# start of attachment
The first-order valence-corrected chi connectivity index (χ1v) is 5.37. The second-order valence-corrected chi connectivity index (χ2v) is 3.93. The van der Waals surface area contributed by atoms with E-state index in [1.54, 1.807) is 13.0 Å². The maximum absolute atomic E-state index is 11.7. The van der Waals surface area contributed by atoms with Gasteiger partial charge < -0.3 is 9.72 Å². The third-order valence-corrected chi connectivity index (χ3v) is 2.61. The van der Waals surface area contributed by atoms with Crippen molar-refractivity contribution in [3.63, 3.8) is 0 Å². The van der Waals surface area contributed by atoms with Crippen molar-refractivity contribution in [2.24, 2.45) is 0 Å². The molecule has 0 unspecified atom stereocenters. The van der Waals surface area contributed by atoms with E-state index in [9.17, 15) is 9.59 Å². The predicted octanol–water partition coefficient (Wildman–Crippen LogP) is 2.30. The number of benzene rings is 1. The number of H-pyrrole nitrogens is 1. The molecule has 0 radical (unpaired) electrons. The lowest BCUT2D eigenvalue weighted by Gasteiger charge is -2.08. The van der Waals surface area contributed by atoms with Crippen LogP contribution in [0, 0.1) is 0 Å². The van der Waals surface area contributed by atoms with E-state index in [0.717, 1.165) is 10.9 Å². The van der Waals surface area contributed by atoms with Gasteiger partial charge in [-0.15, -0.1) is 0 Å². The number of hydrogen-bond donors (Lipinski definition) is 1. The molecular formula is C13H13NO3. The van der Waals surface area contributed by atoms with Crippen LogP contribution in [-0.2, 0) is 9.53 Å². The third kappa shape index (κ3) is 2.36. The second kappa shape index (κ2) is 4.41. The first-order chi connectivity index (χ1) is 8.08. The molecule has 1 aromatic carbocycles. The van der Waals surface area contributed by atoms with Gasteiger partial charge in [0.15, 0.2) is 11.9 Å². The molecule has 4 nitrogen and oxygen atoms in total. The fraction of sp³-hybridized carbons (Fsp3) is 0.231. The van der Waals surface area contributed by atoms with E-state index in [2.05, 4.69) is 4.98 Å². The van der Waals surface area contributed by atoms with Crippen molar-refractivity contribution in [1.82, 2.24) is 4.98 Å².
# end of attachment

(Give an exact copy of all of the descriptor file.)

The first-order valence-corrected chi connectivity index (χ1v) is 5.37. The second-order valence-corrected chi connectivity index (χ2v) is 3.93. The van der Waals surface area contributed by atoms with E-state index in [1.54, 1.807) is 13.0 Å². The maximum absolute atomic E-state index is 11.7. The van der Waals surface area contributed by atoms with Gasteiger partial charge < -0.3 is 9.72 Å². The third-order valence-corrected chi connectivity index (χ3v) is 2.61. The van der Waals surface area contributed by atoms with Crippen molar-refractivity contribution in [3.63, 3.8) is 0 Å². The van der Waals surface area contributed by atoms with Crippen molar-refractivity contribution in [2.24, 2.45) is 0 Å². The molecule has 0 unspecified atom stereocenters. The van der Waals surface area contributed by atoms with E-state index in [9.17, 15) is 9.59 Å². The predicted octanol–water partition coefficient (Wildman–Crippen LogP) is 2.30. The number of benzene rings is 1. The number of H-pyrrole nitrogens is 1. The molecule has 0 radical (unpaired) electrons. The lowest BCUT2D eigenvalue weighted by Gasteiger charge is -2.08. The van der Waals surface area contributed by atoms with Crippen LogP contribution in [0, 0.1) is 0 Å². The van der Waals surface area contributed by atoms with E-state index in [0.717, 1.165) is 10.9 Å². The van der Waals surface area contributed by atoms with Gasteiger partial charge in [-0.15, -0.1) is 0 Å². The number of hydrogen-bond donors (Lipinski definition) is 1. The molecular formula is C13H13NO3. The van der Waals surface area contributed by atoms with Crippen LogP contribution in [-0.2, 0) is 9.53 Å². The third kappa shape index (κ3) is 2.36. The second kappa shape index (κ2) is 4.41. The first-order chi connectivity index (χ1) is 8.08. The molecule has 1 aromatic carbocycles. The van der Waals surface area contributed by atoms with Gasteiger partial charge in [0.15, 0.2) is 11.9 Å². The molecule has 4 nitrogen and oxygen atoms in total. The fraction of sp³-hybridized carbons (Fsp3) is 0.231. The van der Waals surface area contributed by atoms with E-state index in [2.05, 4.69) is 4.98 Å². The van der Waals surface area contributed by atoms with Crippen molar-refractivity contribution in [1.82, 2.24) is 4.98 Å².